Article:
Set amid the glimmering lakes and disappearing forests of the early United States, The Forest imagines how a wide variety of Americans experienced their lives. Part truth, part fiction, and featuring both real and invented characters, the book follows painters, poets, enslaved people, farmers, and artisans living and working in a world still made largely of wood. Some of the historical characters—such as Thomas Cole, Margaret Fuller, Nathaniel Hawthorne, Fanny Kemble, Edgar Allan Poe, and Nat Turner—are well-known, while others are not. But all are creators of private and grand designs.
The Forest unfolds in brief stories. Each episode reveals an intricate lost world. Characters cross paths or go their own ways, each striving for something different but together forming a pattern of life. For Alexander Nemerov, the forest is a description of American society, the dense and discontinuous woods of nation, the foliating thoughts of different people, each with their separate shade and sun. Through vivid descriptions of the people, sights, smells, and sounds of Jacksonian America, illustrated with paintings, prints, and photographs, The Forest brings American history to life on a human scale.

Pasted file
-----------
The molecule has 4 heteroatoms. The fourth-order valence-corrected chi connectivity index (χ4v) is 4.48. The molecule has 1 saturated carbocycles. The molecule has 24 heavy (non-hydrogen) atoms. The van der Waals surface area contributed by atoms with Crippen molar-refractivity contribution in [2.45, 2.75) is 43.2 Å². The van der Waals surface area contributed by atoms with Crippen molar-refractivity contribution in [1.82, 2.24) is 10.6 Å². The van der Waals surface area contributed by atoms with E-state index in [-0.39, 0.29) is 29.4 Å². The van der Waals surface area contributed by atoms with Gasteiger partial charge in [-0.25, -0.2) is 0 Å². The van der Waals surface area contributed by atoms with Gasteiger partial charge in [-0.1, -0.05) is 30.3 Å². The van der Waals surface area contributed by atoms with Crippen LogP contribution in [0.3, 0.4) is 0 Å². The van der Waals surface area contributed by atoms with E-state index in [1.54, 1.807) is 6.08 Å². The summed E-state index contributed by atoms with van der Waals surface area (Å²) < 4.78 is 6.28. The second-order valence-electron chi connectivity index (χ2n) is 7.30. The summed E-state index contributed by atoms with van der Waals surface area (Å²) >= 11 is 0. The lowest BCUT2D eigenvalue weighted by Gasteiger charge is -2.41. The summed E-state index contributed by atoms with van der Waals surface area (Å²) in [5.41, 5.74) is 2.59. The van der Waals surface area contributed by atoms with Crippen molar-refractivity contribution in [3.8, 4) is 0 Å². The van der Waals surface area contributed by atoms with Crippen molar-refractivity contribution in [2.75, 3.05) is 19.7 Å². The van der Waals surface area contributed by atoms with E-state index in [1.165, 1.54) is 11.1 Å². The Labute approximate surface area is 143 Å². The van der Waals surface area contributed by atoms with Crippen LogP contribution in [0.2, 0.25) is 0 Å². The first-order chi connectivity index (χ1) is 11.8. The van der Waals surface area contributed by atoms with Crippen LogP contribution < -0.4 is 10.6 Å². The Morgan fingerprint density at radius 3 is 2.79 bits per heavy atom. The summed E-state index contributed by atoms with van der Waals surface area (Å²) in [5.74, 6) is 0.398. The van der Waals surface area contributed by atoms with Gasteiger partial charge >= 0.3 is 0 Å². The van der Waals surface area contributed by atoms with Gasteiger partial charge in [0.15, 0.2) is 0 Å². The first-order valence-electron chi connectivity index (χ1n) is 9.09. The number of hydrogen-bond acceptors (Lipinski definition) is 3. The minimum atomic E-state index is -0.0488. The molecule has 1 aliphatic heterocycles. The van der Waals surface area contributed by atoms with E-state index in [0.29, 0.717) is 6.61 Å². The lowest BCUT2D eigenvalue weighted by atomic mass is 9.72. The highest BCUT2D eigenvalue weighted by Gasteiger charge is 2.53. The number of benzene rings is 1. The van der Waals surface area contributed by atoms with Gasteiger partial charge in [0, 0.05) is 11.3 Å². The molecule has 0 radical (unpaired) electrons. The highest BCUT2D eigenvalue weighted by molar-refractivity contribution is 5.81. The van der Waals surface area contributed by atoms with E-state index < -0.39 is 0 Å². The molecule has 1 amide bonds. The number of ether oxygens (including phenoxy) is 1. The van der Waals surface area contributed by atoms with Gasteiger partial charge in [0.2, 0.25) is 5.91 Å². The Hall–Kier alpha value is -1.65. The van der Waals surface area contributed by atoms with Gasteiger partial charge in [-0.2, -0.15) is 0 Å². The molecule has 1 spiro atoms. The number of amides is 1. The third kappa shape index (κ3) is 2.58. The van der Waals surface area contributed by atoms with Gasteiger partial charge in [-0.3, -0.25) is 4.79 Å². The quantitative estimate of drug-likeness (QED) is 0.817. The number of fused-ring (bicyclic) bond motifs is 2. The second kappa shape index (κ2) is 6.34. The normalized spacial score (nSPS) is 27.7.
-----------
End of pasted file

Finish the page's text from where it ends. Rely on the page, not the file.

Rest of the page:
Listen to Part 1.
Published in association with the Center for Advanced Study in the Visual Arts, National Gallery of Art, Washington, DC
About the Author
Alexander Nemerov is the Carl and Marilynn Thoma Provostial Professor in the Arts and Humanities at Stanford University. His many books include Fierce Poise: Helen Frankenthaler and 1950s New York and Soulmaker: The Times of Lewis Hine (Princeton).